What was the nightly conversation around the family dinner table in 1917?  Surely it was partly about feeding gasoline to an automobile instead of hay to a horse, and dealing with mechanical breakdowns rather than veterinarian visits to treat a lame horse.

Did we simplify things or just make them more complex?

Rapid technological change has been with us for over a century. We are not the first to experience it.  If our great-grandparents were alive today, they would regale us with poignant stories about difficult adjustments due to technological change.

That is my point.  Every age yearns for simpler times, if not “the good old days.”  But were bygone times really so simple and so good?  In reality, to simplify one’s life, one must start examining one’s inside today — not daydreaming about outside yearnings of yesteryear.

It’s very simple.  If my inside mindset shouts “No more change!” then I surely will never benefit from reading Marie Kondo’s decluttering and purging book.  I will remain forever burdened with mountains of unnecessary stuff.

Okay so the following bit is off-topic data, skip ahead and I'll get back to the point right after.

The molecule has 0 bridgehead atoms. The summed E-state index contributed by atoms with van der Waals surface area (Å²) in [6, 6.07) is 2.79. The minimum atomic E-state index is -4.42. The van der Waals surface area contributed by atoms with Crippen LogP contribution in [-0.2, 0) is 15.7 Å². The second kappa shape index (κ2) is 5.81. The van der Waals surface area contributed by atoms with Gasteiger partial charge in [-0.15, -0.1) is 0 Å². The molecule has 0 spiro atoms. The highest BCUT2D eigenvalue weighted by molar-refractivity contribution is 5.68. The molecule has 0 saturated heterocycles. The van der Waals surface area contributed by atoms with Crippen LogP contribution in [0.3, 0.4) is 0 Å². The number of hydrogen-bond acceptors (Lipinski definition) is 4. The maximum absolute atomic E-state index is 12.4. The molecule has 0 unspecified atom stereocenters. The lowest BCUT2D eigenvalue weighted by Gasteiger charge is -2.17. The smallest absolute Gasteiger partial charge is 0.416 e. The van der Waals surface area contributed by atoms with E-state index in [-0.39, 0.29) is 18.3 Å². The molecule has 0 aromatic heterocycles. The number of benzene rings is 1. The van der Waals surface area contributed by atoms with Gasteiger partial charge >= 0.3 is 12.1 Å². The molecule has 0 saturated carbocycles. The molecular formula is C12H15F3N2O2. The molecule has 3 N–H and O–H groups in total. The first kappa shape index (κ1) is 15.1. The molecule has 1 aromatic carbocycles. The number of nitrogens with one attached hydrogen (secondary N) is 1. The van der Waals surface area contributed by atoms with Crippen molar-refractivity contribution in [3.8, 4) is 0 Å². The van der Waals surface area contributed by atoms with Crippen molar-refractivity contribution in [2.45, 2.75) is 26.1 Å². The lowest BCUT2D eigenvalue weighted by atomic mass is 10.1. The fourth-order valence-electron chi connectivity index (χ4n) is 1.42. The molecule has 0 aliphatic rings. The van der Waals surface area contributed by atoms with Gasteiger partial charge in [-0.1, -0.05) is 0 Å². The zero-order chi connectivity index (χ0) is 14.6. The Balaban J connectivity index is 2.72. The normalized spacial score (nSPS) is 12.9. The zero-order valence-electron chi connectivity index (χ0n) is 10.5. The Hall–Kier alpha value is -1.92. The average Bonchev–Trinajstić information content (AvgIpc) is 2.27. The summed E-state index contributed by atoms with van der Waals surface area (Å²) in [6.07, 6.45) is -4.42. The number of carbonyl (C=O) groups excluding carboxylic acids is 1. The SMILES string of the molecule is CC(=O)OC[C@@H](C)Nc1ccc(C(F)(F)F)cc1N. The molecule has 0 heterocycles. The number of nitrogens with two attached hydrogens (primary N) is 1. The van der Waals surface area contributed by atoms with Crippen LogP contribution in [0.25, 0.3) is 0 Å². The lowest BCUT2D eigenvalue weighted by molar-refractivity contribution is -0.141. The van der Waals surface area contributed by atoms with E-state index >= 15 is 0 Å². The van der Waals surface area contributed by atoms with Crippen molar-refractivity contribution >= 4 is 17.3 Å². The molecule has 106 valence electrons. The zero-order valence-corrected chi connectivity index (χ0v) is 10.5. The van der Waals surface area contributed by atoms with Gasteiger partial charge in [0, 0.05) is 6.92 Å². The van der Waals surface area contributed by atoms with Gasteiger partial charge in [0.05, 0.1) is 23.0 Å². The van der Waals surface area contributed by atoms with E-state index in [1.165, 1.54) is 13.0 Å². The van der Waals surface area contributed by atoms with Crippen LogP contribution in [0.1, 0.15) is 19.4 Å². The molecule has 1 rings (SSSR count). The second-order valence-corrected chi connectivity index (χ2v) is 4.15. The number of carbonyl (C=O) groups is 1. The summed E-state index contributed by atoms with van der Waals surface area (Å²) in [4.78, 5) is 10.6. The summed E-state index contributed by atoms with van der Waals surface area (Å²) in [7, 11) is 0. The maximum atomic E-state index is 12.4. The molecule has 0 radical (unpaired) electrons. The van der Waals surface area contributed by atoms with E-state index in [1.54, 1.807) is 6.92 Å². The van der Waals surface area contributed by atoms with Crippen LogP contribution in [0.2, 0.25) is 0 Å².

At this juncture we also need to address the opposite side of the technological adaptation coin:  FOMO.  The fear-of-missing-out (FOMO) can increase complexity in our life.  When we live in a FOMO state we must have the latest smart phone, the newest visual reality (VR) headset, the latest voice recognition program, an autonomous car, an autonomous drone, an autonomous home, and on and on.

It becomes an addiction!

I recently attended a conference that explored changes that likely may take place over the next year, three years, five years, ten years, and further into the future.  My sampling of these technologies starts with artificial intelligence:

Amazon Echo’s “Alexa” smart speaker listens and understands, while IBM’s Watson is advancing the field in machine learning.

Rapid advances in productivity may happen as autonomous drones map buildings and improve agriculture – pinpointing the application of fertilizer, common pesticides and water.  Other drones are beginning to deliver packages.